Fewer law students snagged associate jobs at the nation’s largest law firms last summer.
New data from the National Association for Law Placement (NALP) shows that firms with more than 700 lawyers scaled back their summer associate classes in 2017—the first decrease since 2012, when large firms started rebuilding the summer associate programs they gutted amid the economic recession.
The average size of the incoming summer associate classes at those large firms last summer was 20, down from 22 in 2016. (Those figures are for each firm office, not the total for each firm.)
“This is a meaningful dip in recruiting at the largest firms,” NALP executive director James Leipold told the law firm recruiters and law school career services personnel assembled in New York Thursday for the the organization’s annual recruiting summit, where he revealed the latest figures. “For the last three or four years, we had this bump in Big Law recruiting as they regrew their summer classes. That has ended.”
It’s looking like last year’s decline in summer associates at the biggest firms will continue into 2018. Those firms extended fewer summer associate offers to incoming second-year law students last fall during the on-campus interview season. The median number of offers fell from 20 in 2016 to 16 in 2017—a 20 percent decrease. The largest number of summer associate offers extended by any firm in 2016 was 565. In 2017, the highest was just 486.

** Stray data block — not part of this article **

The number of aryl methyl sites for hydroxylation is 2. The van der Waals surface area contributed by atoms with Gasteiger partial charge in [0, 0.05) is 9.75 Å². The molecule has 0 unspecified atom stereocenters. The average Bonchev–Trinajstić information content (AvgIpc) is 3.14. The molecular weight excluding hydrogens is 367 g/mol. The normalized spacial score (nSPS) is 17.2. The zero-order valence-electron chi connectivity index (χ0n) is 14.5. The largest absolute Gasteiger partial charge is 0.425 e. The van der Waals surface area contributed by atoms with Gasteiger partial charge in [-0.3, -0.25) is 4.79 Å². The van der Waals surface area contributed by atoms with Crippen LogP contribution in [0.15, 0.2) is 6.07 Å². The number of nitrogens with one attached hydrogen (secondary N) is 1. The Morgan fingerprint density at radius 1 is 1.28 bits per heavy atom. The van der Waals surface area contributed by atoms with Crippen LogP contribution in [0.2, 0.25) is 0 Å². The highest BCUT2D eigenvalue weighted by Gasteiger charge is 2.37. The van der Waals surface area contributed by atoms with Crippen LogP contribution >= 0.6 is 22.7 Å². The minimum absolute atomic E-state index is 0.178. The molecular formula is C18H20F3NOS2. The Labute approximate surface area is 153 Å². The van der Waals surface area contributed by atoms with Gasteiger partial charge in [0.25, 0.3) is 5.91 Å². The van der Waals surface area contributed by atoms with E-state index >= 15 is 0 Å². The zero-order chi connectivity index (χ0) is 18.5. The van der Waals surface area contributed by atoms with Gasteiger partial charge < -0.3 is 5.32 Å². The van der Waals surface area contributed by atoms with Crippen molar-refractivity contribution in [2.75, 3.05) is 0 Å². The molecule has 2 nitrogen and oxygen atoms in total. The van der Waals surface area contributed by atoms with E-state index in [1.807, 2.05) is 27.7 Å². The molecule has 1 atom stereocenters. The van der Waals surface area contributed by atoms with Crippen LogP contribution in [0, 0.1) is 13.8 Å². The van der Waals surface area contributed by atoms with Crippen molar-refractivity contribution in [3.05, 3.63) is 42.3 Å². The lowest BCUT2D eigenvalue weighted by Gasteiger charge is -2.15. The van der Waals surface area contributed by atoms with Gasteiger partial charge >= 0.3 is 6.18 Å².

An earlier presentation at the summit by Gretta Rusanow, the head of advisory services at Citi Private Bank’s law firms group, offered several possible explanations for the slowdown in summer associate hiring: demand for law firm services has generally remained flat in recent years, with revenue increases coming primarily from rising billing rates. And 88 percent of the law firm leaders recently surveyed by Citi said clients are unwilling to pay for young associates, causing some firms to reduce their rates or simply not charge clients for their work.
Rusanow also noted that some of the work traditionally handled by associates is being shifted to other job categories, including of counsel, non-equity partners, and temporary attorneys.
“The industry has moved away from its dependence on associates,” she said.
The move to $180,000 starting associate salaries at many of the country’s largest firms in 2016 could also be a factor in the recent summer associate recruiting slowdown, given that each associate hire now costs firms an additional $20,000 in that first year. (Starting salaries at many of the major firms had stagnated at $160,000 for the better part of a decade before the 2016 increase.) The higher associates salaries also put pressure on firms to raise pay for other non-equity partner positions at firms, Rusanow said.
But the decline in summer associates isn’t across the board, NALP found. The average size of 2017 summer programs at all firms was 14—the same as the previous year. The median number of summer associate offers extended last fall by firms of 500 to 700 lawyers decreased modestly from 31.5 to 28, while firms of 250 to 500 lawyers actually increased the median number of offers from 7 to 11.
Overall, 43 percent of firms reported making fewer summer associate offers, while 45 percent reported making more. Another 12 percent said they made no change in the number of offers.
“Some firms have really cut back their summer programs, and some have grown,” Leipold said.